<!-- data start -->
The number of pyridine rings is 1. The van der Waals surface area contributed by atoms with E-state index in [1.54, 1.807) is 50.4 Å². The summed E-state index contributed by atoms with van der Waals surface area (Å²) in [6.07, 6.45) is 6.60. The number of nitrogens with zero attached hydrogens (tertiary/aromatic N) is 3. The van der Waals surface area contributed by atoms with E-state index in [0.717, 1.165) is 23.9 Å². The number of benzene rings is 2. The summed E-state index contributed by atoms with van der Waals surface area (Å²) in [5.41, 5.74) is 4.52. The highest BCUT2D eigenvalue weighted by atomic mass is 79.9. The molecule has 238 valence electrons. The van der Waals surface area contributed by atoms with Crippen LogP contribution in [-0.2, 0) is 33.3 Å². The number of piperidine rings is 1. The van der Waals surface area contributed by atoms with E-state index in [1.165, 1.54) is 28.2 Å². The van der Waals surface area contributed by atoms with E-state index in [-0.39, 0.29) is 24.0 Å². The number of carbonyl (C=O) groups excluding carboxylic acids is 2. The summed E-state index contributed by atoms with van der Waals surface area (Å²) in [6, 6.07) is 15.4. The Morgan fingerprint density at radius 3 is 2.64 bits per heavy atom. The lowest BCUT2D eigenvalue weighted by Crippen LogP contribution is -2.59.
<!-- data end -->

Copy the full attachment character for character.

The number of pyridine rings is 1. The van der Waals surface area contributed by atoms with E-state index in [1.54, 1.807) is 50.4 Å². The summed E-state index contributed by atoms with van der Waals surface area (Å²) in [6.07, 6.45) is 6.60. The number of nitrogens with zero attached hydrogens (tertiary/aromatic N) is 3. The van der Waals surface area contributed by atoms with E-state index in [0.717, 1.165) is 23.9 Å². The number of benzene rings is 2. The summed E-state index contributed by atoms with van der Waals surface area (Å²) in [5.41, 5.74) is 4.52. The highest BCUT2D eigenvalue weighted by atomic mass is 79.9. The molecule has 238 valence electrons. The van der Waals surface area contributed by atoms with Crippen LogP contribution in [-0.2, 0) is 33.3 Å². The number of piperidine rings is 1. The van der Waals surface area contributed by atoms with E-state index in [1.165, 1.54) is 28.2 Å². The van der Waals surface area contributed by atoms with E-state index in [-0.39, 0.29) is 24.0 Å². The number of carbonyl (C=O) groups excluding carboxylic acids is 2. The summed E-state index contributed by atoms with van der Waals surface area (Å²) in [6, 6.07) is 15.4. The Morgan fingerprint density at radius 3 is 2.64 bits per heavy atom. The lowest BCUT2D eigenvalue weighted by Crippen LogP contribution is -2.59.